Human legal persons are called natural persons, and they are defined by being born of a womb and whether they can be considered legally dead once their heart or brain stops working. Nonhuman legal persons are called juridical persons and can include corporations and governmental agencies. 

In their paper, Sawai and his team explore how the legal definition of what it means to be a natural or a juridical person applies to human brain organoids. Currently, the organoids do not fulfill basic requirements of what it means to be a natural person, Sawai said, but research may bridge the existing gaps. 

“Although human brain organoids do not constitute natural persons at present, the likelihood of their potential to become natural persons in the near future requires more thorough consideration in advance of that reality occurring,” said first author Masanori Kataoka, a researcher in Hiroshima University’s Graduate School of Humanities and Social Sciences.

“Research on linking human brain organoids with bodies is expected to advance rapidly in the coming years, whereas the conditions of natural personhood, especially viability and birth are becoming increasingly flexible and contentious.”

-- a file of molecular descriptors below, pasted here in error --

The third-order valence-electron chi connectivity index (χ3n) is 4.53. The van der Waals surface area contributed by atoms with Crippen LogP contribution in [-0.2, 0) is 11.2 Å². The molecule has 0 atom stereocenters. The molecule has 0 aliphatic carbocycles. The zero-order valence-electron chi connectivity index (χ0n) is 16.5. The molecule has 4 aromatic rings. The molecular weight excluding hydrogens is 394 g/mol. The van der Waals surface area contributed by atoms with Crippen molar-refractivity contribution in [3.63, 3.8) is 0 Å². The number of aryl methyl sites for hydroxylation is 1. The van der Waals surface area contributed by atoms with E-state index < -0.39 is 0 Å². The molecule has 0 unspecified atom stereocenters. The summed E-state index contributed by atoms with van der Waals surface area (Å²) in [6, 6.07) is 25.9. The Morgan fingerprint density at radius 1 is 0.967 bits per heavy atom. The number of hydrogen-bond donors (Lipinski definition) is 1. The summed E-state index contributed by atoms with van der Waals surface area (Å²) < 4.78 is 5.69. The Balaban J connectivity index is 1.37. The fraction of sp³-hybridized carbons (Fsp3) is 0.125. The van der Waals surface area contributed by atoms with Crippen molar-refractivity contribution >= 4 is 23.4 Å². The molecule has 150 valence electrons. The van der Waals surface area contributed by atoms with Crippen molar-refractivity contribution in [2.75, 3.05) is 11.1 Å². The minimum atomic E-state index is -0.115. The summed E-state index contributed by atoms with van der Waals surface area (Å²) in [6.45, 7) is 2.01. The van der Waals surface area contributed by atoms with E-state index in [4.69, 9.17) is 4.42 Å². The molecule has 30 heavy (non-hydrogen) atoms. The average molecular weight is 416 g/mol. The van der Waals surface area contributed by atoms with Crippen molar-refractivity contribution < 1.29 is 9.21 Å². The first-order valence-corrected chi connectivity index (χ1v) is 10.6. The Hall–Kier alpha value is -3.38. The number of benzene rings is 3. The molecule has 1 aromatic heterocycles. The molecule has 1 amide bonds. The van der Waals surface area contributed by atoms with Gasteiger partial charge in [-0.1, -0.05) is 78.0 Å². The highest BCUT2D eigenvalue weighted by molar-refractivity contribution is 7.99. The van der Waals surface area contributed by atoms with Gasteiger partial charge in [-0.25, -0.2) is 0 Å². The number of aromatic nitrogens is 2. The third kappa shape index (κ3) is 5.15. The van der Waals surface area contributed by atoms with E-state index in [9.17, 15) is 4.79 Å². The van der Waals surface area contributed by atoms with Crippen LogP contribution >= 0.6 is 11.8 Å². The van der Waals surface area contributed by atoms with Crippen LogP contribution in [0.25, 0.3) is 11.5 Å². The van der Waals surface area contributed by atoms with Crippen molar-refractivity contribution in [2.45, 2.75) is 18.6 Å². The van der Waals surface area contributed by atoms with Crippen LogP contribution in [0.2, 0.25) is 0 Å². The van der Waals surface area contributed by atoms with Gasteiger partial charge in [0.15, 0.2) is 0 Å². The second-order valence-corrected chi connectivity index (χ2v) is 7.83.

The researchers noted that previous discussions on this topic have focused almost exclusively on natural personhood, overshadowing questions about the potential juridical personhood of human brain organoids. Corporations, for example, are considered juridical persons so that they can participate in legal matters, such as entering contracts.

According to Kataoka, whether this applies to human brain organoids would depend on what legal purposes such consideration may have, and the matter should be considered separately from whether they are natural persons. 

“Current brain organoid technology is in many ways quite limited, and it has not yet reached a stage where human brain organoids could become natural or juridical persons,” Sawai said.  

“However, as we have emphasized, this issue will soon become urgent once brain organoid technology has been further developed. In preparation for that time, it is essential to examine the accompanying questions thoroughly and in advance; we have taken the first step in that direction.”

Sawai is also affiliated with Kyoto University’s Institute for the Advanced Study of Human Biology. Tsung-Ling Lee with Taipei Medical University’s Graduate Institute of Health and Biotechnology Law also co-authored this paper. 

Funding: The Japan Agency for Medical Research and Development, the Japan Society for the Promotion of Science, the Uehiro Foundation, the Mitsubishi Foundation, the Japan Science and Technology’s Research Institute of Science and Technology for Society funded this work.

About this neuroethics research news

Author: Lika Araki
Source: Hiroshima University
Contact: Lika Araki – Hiroshima University
Image: The image is credited to Neuroscience News

Original Research: Open access.
The legal personhood of human brain organoids” by Tsutomu Sawai et al. Journal of Law and Biosciences